Parliamentary committees are a constitutional right - Hoyte
Stabroek News
December 22, 2001

PNC/R leader, Desmond Hoyte, has taken issue with the assertion by President Bharrat Jagdeo last week that establishment of the parliamentary sectoral committees was a result of concessions by the government.

Hoyte told a press conference yesterday at Congress Place, the PNC/R headquarters, that the parliamentary committees resulted from recommendations from the Constitution Reform Commission (CRC) which were in turn adopted by the National Assembly by way of amendments to the constitution.

He also asserted that the "mandate of these Parliamentary Committees is not dependent on PPP/C grace and favour, but is a matter of constitutional right."

The leader of the parliamentary opposition also accused the government of misrepresenting the position of the opposition on how the committees should be constituted. He reiterated the opposition's position that "no minister should sit on them, much less chair them; that at the very minimum, the chairmanship of the committees should be rotated.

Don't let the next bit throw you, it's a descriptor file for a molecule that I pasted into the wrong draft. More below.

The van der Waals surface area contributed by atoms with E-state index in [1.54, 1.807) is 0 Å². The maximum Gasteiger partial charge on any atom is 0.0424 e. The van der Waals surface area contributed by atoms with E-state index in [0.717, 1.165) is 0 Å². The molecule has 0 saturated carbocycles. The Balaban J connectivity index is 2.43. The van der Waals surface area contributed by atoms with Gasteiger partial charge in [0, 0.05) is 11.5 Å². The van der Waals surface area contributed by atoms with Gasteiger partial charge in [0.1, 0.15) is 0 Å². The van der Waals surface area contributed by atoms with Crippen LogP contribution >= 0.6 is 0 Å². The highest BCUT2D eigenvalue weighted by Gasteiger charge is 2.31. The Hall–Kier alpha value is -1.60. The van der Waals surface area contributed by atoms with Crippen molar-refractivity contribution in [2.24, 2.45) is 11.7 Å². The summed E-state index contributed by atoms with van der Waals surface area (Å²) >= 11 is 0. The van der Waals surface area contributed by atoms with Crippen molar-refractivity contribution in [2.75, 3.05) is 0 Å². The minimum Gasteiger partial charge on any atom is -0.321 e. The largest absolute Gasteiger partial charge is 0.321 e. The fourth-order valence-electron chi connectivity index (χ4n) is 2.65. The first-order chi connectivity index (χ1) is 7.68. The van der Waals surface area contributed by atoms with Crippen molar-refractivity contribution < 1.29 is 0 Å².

"So long as the principle of collective Cabinet responsibility for government's policies and programmes and projects exists, it would be farcical for a minister to sit on a parliamentary committee to review and scrutinize the policies, programmes, and projects of government ministries. We cannot require a minister to pronounce in Parliament on the efficacy or otherwise with which a colleague minister has been carrying out his ministerial functions."

The government has conceded that ministers would not chair any committees but insisted that they should be members, with President Jagdeo pointing out at a press conference last week, that if 17 of his party's members were barred from sitting on the committees, he would not have sufficient members to represent the government on them.

About the chairmanship of the committees, President Jagdeo referred to the US Congress, where he said the party with the majority in the House of Representatives and the Senate chaired all the committees and had the majority as well. But Hoyte asserted that the CRC was "a Guyanese instrument which proposed mechanisms and procedures to deal with peculiarly Guyanese problems of governance."